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June 09, 2015, 01:57:11 PM
 #12732


While I do understand your points, I find it ironic for you to criticize P2Pool's infrastructure while running your own closed source centralized pool.


+9999999999999999999999999999999999999999999999999999999999999999999999999999999999999999999999999999999999999999999999

Well said VERY well said, sending u a tip shortly for your effort for p2pool.

post up an addy.
p3yot33at3r
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June 09, 2015, 02:07:55 PM
 #12733


Serious question: What would it take to get you and CK to merge your pool with P2Pool, and focus on it's scalability problems?

We could sure use your expertise Smiley

I've seen posts by others on this thread regarding the scalability thing - to me this is the biggest issue with p2pool.

Has anyone actually conversed with the dev (if he's still around) to see if he has any ideas/solutions?

Was a bounty ever organised with regard to finding a dev who could find a solution?
yslyung
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June 09, 2015, 02:36:06 PM
 #12734


Serious question: What would it take to get you and CK to merge your pool with P2Pool, and focus on it's scalability problems?

We could sure use your expertise Smiley

I've seen posts by others on this thread regarding the scalability thing - to me this is the biggest issue with p2pool.

- yes it is & it still is atm sadly. i think it can be scaled but some of those who have the knowledge might not be willing to help or share Huh

Has anyone actually conversed with the dev (if he's still around) to see if he has any ideas/solutions?

- u mean forrestv ? he has not been here since a long time ago, now it;s the community that's supporting p2pool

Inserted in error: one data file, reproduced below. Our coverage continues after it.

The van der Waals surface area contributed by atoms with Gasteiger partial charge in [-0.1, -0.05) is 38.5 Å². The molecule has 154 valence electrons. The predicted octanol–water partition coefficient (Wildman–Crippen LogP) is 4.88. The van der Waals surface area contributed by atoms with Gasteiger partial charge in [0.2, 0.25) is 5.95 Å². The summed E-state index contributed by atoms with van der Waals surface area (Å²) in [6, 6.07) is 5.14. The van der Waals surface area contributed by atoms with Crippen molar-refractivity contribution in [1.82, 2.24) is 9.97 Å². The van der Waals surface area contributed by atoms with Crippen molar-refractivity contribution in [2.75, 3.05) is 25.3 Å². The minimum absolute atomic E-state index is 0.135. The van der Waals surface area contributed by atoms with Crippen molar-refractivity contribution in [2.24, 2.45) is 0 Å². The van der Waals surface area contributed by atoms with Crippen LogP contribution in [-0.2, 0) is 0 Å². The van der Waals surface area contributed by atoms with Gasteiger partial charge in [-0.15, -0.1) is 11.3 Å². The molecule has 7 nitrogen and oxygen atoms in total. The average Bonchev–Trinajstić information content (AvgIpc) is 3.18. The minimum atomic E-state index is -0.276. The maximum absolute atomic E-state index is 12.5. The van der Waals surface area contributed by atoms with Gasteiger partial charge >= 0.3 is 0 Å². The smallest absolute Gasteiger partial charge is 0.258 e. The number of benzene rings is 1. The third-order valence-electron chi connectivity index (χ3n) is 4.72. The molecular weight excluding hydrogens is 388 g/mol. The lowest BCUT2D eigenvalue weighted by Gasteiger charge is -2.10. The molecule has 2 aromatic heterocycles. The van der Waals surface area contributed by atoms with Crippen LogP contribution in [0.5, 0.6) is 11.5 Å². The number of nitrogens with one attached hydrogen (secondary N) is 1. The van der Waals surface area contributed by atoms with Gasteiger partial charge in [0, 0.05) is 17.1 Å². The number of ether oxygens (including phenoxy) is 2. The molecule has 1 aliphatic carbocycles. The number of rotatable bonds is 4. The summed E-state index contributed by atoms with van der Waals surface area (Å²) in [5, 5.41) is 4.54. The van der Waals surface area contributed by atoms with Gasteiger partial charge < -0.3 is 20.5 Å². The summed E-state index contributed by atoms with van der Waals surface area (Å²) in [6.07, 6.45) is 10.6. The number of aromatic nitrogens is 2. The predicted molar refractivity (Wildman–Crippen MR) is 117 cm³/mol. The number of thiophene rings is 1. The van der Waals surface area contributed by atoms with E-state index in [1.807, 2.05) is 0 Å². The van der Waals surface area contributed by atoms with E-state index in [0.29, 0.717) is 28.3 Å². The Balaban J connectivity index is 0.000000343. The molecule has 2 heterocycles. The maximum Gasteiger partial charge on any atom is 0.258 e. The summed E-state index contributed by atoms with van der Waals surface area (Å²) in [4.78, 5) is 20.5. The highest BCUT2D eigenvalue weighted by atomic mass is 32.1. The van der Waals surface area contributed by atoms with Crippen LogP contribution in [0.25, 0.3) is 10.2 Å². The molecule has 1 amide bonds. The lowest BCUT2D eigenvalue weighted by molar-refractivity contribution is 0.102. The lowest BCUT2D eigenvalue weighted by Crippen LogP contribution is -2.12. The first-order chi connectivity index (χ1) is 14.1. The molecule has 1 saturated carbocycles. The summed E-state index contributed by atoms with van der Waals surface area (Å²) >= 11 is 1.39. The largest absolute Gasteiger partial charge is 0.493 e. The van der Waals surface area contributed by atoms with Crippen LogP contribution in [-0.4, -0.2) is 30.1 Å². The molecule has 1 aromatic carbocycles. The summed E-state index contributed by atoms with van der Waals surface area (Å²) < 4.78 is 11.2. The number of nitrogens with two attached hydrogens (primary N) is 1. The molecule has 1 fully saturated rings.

Was a bounty ever organised with regard to finding a dev who could find a solution?

- yes but splashed with cold water ... i'm still a supporter for p2pool & hoping something will happen someday.
jonnybravo0311
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June 09, 2015, 05:17:47 PM
 #12735


Serious question: What would it take to get you and CK to merge your pool with P2Pool, and focus on it's scalability problems?

We could sure use your expertise Smiley

I've seen posts by others on this thread regarding the scalability thing - to me this is the biggest issue with p2pool.

Has anyone actually conversed with the dev (if he's still around) to see if he has any ideas/solutions?

Was a bounty ever organised with regard to finding a dev who could find a solution?
A ton of ideas have been thrown around but none of them have proved to be implementable.  The problem is in the concept of the share chain.  In effect it really is nothing more than a relatively low difficulty coin that you are solo mining.  The solution, which contains things like payout information, gets added to the share chain.  If that share also happens to solve a block of BTC, the block award gets distributed according to the payout information in the share that solves the block.

Because of this construct there's no easily implemented solution to the problem of variance.  OgNasty and Nonnakip have come up with a very interesting approach which puts ckpool on top of the p2pool backbone.  The tradeoff is that by choosing to mine there you are bound by the same constraints as a typical centralized pool.  For example, mining on a typical p2pool node, you can failover to any other p2pool node and none of your work is lost.  Not so with their implementation - no other standard p2pool node has any concept of work you've done because you don't have any individual shares on the chain.  You sacrifice the completely trust-less decentralized nature of p2pool for variance reduction.  It's a nice step forward and I've had a couple S3s pointed to OgNasty's pool (both standard p2pool and NastyPoP) since November of last year.  You can see my long-running thread about it here: https://bitcointalk.org/index.php?topic=891298.0